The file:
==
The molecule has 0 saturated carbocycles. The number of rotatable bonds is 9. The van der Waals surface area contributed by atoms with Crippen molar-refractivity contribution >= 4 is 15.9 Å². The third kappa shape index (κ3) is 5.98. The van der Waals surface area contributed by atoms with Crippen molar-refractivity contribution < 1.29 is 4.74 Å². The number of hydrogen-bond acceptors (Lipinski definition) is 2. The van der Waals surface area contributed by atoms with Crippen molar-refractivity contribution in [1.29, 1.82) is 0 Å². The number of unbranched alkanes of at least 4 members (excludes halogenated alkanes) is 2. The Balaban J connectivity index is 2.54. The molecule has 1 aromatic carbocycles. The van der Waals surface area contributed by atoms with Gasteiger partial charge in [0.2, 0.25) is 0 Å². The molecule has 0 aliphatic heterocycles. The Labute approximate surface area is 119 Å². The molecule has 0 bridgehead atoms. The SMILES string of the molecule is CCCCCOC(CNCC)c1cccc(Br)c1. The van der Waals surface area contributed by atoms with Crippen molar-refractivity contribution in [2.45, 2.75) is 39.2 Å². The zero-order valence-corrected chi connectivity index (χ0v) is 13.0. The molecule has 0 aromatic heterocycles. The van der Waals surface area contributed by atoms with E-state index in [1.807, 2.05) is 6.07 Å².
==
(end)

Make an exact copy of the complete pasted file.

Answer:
The molecule has 0 saturated carbocycles. The number of rotatable bonds is 9. The van der Waals surface area contributed by atoms with Crippen molar-refractivity contribution >= 4 is 15.9 Å². The third kappa shape index (κ3) is 5.98. The van der Waals surface area contributed by atoms with Crippen molar-refractivity contribution < 1.29 is 4.74 Å². The number of hydrogen-bond acceptors (Lipinski definition) is 2. The van der Waals surface area contributed by atoms with Crippen molar-refractivity contribution in [1.29, 1.82) is 0 Å². The number of unbranched alkanes of at least 4 members (excludes halogenated alkanes) is 2. The Balaban J connectivity index is 2.54. The molecule has 1 aromatic carbocycles. The van der Waals surface area contributed by atoms with Gasteiger partial charge in [0.2, 0.25) is 0 Å². The molecule has 0 aliphatic heterocycles. The Labute approximate surface area is 119 Å². The molecule has 0 bridgehead atoms. The SMILES string of the molecule is CCCCCOC(CNCC)c1cccc(Br)c1. The van der Waals surface area contributed by atoms with Crippen molar-refractivity contribution in [2.45, 2.75) is 39.2 Å². The zero-order valence-corrected chi connectivity index (χ0v) is 13.0. The molecule has 0 aromatic heterocycles. The van der Waals surface area contributed by atoms with E-state index in [1.807, 2.05) is 6.07 Å².